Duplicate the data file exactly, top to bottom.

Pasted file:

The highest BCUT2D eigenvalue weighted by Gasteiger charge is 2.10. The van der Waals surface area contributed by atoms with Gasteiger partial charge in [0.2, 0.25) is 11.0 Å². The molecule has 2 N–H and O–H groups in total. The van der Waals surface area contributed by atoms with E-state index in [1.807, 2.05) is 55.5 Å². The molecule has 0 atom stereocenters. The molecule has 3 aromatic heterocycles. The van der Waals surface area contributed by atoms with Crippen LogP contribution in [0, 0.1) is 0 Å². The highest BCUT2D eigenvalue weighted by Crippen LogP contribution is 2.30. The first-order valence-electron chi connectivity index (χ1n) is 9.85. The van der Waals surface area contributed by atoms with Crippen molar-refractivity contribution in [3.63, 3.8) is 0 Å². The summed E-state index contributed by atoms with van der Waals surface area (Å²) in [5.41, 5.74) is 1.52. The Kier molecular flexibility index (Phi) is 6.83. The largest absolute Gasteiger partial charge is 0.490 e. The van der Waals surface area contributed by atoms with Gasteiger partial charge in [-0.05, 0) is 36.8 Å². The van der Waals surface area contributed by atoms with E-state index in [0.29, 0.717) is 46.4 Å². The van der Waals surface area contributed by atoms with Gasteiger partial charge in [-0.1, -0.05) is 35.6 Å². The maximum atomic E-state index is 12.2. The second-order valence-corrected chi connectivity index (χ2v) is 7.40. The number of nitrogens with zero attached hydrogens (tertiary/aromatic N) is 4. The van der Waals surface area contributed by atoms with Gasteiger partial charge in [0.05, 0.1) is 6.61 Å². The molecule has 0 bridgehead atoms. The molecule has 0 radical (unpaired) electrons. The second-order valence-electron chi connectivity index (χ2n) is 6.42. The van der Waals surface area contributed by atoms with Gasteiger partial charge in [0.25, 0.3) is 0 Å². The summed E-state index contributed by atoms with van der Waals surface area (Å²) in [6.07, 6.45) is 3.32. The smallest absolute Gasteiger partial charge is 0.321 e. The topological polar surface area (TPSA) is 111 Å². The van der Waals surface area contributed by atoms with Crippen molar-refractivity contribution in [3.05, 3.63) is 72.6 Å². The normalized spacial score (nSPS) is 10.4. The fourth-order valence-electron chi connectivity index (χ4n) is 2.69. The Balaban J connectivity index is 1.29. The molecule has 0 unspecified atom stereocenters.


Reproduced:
The highest BCUT2D eigenvalue weighted by Gasteiger charge is 2.10. The van der Waals surface area contributed by atoms with Gasteiger partial charge in [0.2, 0.25) is 11.0 Å². The molecule has 2 N–H and O–H groups in total. The van der Waals surface area contributed by atoms with E-state index in [1.807, 2.05) is 55.5 Å². The molecule has 0 atom stereocenters. The molecule has 3 aromatic heterocycles. The van der Waals surface area contributed by atoms with Crippen LogP contribution in [0, 0.1) is 0 Å². The highest BCUT2D eigenvalue weighted by Crippen LogP contribution is 2.30. The first-order valence-electron chi connectivity index (χ1n) is 9.85. The van der Waals surface area contributed by atoms with Crippen molar-refractivity contribution in [3.63, 3.8) is 0 Å². The summed E-state index contributed by atoms with van der Waals surface area (Å²) in [5.41, 5.74) is 1.52. The Kier molecular flexibility index (Phi) is 6.83. The largest absolute Gasteiger partial charge is 0.490 e. The van der Waals surface area contributed by atoms with Gasteiger partial charge in [-0.05, 0) is 36.8 Å². The van der Waals surface area contributed by atoms with E-state index in [0.29, 0.717) is 46.4 Å². The van der Waals surface area contributed by atoms with Gasteiger partial charge in [-0.1, -0.05) is 35.6 Å². The maximum atomic E-state index is 12.2. The second-order valence-corrected chi connectivity index (χ2v) is 7.40. The number of nitrogens with zero attached hydrogens (tertiary/aromatic N) is 4. The van der Waals surface area contributed by atoms with Gasteiger partial charge in [0.05, 0.1) is 6.61 Å². The molecule has 0 bridgehead atoms. The molecule has 0 radical (unpaired) electrons. The second-order valence-electron chi connectivity index (χ2n) is 6.42. The van der Waals surface area contributed by atoms with Gasteiger partial charge in [0.25, 0.3) is 0 Å². The summed E-state index contributed by atoms with van der Waals surface area (Å²) in [6.07, 6.45) is 3.32. The smallest absolute Gasteiger partial charge is 0.321 e. The topological polar surface area (TPSA) is 111 Å². The van der Waals surface area contributed by atoms with Crippen molar-refractivity contribution in [3.05, 3.63) is 72.6 Å². The normalized spacial score (nSPS) is 10.4. The fourth-order valence-electron chi connectivity index (χ4n) is 2.69. The Balaban J connectivity index is 1.29. The molecule has 0 unspecified atom stereocenters.